"Rowdy" Roddy Piper Reported Dead at 61
Marvel on Monday urged the Second Circuit to deny Gary Friedrich’s attempt to revive his copyright claims to Ghost Rider, reiterating that the writer no only signed away his rights to the character three decades earlier but waited too long to file his lawsuit.
Friedrich sued Marvel, Columbia Pictures and Hasbro, among others, shortly after the 2007 release of the first Ghost Rider movie, insisting he had regained the copyright to the fiery Spirit of Vengeance some six years earlier. He argued he created Johnny Blaze/Ghost Rider in 1968 and later agreed to publish the character through Magazine Management, which eventually became Marvel Entertainment. Under the agreement, the publisher held the copyright to the character’s origin story in 1972′s Marvel Spotlight #5, and to subsequent Ghost Rider works. However, Friedrich alleged the company never registered the work with the U.S. Copyright Office, permitting the rights to revert to him in 2001.
In December 2011, a federal judge rejected Friedrich’s lawsuit, finding the writer gave up ownership to the property when he endorsed checks that contained language relinquishing rights to Marvel’s predecessors. The judge said Friedrich signed over all claims to the character in 1971 and again in 1978 in exchange for the possibility of more freelance work for the publisher. (Two months later, Marvel agreed to abandon its 2010 countersuit accusing Friedrich of trademark infringement if the writer would pay $17,000 in damages and stop selling unauthorized Ghost Rider merchandise.)
The writer appealed in July, arguing the court erred in ruling that the language on the back of Marvel paychecks in the early 1970s and in the 1978 contract were sufficient to constitute transfer of copyright. However, his attorney also reasserts the claim that the agreement was entered into under duress, with Friedrich told “if I wanted to continue to work for Marvel that I would have to sign it.”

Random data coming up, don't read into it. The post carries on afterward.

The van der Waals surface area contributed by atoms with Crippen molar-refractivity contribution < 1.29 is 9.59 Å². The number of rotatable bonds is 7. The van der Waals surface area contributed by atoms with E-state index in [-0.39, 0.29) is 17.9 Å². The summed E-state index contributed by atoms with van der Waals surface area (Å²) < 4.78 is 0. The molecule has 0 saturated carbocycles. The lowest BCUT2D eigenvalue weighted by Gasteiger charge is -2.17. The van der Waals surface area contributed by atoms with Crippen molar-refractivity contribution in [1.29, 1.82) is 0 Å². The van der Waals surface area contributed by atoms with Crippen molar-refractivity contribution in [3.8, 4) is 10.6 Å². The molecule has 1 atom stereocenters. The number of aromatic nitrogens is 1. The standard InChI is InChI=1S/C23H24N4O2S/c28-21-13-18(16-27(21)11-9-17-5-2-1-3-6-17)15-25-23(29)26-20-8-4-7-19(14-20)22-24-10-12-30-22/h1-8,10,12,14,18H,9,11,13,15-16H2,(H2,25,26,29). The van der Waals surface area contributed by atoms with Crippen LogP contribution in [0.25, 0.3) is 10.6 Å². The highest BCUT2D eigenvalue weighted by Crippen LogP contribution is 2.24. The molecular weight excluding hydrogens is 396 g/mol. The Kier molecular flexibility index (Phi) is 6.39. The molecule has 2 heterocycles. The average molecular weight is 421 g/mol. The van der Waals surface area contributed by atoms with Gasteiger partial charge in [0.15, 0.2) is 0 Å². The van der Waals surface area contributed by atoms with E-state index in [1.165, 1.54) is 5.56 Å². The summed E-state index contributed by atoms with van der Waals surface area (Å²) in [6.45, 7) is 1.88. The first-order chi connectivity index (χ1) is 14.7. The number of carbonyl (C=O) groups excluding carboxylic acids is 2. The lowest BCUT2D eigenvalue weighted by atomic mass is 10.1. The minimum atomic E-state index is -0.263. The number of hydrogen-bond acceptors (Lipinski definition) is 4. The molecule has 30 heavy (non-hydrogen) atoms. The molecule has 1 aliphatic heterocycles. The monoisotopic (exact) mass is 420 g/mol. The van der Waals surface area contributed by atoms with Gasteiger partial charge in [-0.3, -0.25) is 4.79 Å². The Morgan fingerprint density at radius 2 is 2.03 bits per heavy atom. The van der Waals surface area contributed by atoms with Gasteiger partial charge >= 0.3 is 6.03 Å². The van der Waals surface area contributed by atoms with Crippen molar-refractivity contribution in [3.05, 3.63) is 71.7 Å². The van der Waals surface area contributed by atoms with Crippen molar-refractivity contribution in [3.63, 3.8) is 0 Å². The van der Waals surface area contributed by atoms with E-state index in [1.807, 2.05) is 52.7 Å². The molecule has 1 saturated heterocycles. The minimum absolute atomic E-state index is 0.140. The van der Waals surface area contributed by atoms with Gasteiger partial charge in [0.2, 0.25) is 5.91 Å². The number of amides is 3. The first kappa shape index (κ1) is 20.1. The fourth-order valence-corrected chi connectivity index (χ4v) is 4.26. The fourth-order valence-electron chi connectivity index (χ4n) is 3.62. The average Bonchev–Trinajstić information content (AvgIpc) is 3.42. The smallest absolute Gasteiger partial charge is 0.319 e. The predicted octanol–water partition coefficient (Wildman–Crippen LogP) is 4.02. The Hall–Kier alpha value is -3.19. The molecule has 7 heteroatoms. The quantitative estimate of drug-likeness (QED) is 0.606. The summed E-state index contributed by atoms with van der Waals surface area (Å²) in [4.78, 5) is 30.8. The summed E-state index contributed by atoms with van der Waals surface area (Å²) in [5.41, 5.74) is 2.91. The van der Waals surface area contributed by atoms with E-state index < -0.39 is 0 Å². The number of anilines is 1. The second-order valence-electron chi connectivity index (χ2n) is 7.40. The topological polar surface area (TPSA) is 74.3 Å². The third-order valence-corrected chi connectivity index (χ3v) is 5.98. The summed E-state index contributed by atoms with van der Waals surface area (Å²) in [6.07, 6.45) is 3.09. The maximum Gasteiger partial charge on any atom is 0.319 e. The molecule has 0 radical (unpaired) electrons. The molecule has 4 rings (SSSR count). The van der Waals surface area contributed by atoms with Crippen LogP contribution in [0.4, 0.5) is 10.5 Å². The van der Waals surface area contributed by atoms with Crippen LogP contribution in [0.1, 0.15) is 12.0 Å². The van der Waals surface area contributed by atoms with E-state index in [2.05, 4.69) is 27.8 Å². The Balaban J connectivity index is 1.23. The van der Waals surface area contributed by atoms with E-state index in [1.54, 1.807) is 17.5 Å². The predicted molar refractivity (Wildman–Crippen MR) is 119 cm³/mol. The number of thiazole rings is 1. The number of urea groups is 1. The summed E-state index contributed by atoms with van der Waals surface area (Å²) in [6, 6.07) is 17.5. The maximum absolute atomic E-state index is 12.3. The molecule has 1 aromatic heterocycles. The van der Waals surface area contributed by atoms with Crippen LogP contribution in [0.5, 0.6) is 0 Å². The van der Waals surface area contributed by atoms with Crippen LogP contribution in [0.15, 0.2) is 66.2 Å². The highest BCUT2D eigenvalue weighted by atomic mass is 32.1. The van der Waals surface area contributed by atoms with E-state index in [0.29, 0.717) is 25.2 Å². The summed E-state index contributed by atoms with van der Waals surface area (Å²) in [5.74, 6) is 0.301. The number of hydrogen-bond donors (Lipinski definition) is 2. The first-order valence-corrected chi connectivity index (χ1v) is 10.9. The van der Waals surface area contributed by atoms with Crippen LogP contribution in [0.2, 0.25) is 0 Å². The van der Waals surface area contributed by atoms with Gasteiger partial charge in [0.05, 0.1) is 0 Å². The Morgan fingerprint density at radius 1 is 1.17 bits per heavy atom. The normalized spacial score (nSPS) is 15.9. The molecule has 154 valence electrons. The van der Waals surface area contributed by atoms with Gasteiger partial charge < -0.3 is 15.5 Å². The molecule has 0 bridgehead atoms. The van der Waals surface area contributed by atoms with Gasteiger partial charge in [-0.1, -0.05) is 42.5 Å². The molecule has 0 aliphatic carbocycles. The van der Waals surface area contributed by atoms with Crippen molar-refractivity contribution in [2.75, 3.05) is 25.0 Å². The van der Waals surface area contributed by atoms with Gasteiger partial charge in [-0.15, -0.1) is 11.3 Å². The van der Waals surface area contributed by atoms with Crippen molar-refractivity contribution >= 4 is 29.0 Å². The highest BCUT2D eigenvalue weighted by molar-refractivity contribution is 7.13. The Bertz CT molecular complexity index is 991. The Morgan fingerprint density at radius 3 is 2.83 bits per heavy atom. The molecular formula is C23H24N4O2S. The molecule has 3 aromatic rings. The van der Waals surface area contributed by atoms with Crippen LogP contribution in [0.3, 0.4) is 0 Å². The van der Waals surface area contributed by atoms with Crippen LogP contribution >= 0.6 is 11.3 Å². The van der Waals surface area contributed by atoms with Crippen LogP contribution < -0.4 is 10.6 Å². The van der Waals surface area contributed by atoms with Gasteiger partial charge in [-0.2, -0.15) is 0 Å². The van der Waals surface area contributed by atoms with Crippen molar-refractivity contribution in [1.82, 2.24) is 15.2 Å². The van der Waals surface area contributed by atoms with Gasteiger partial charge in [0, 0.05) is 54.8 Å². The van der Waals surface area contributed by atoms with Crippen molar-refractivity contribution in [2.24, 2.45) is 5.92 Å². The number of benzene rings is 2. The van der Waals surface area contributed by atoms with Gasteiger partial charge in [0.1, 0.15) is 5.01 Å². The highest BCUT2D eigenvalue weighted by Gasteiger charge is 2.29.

But in a brief filed Monday, and first reported by Law360, Marvel asserts that Friedrich’s “untimely” claim is not only barred by the statute of limitations — if the writer did reclaim copyright in 2001, he should’ve filed his lawsuit no later than 2004 — but more importantly by the 1978 agreement granting the publisher “forever” all rights to a work and agreeing “not to contest Marvel’s exclusive, complete and unrestricted ownership.”
“From 1972 until April 2004 — throughout the work’s initial copyright term and well into its renewal term — appellant Friedrich alternately sat in silent acquiescence and affirmatively confirmed that copyright rights in the work belonged to Marvel alone,” the brief states. “In fact, in 1978 he executed an agreement confirming that any works he had done for Marvel were works made for hire — meaning Marvel owned the copyrights in them—and alternatively, expressly quitclaiming to Marvel ‘forever all rights of any kind’ in such works. When, in April 2004, Friedrich belatedly raised the issue of the ownership of copyright rights in the Ghost Rider character, Marvel’s prompt and unequivocal response was that he had none. He then fell silent for three more years while Marvel continued to exploit the work in film, comic books, merchandise, toys and video games. It was not until after the release of a Ghost Rider motion picture in 2007 following years of widespread publicity that Friedrich brought this lawsuit.”
Friedrich’s lawyer Charles Kramer plans to file a reply brief.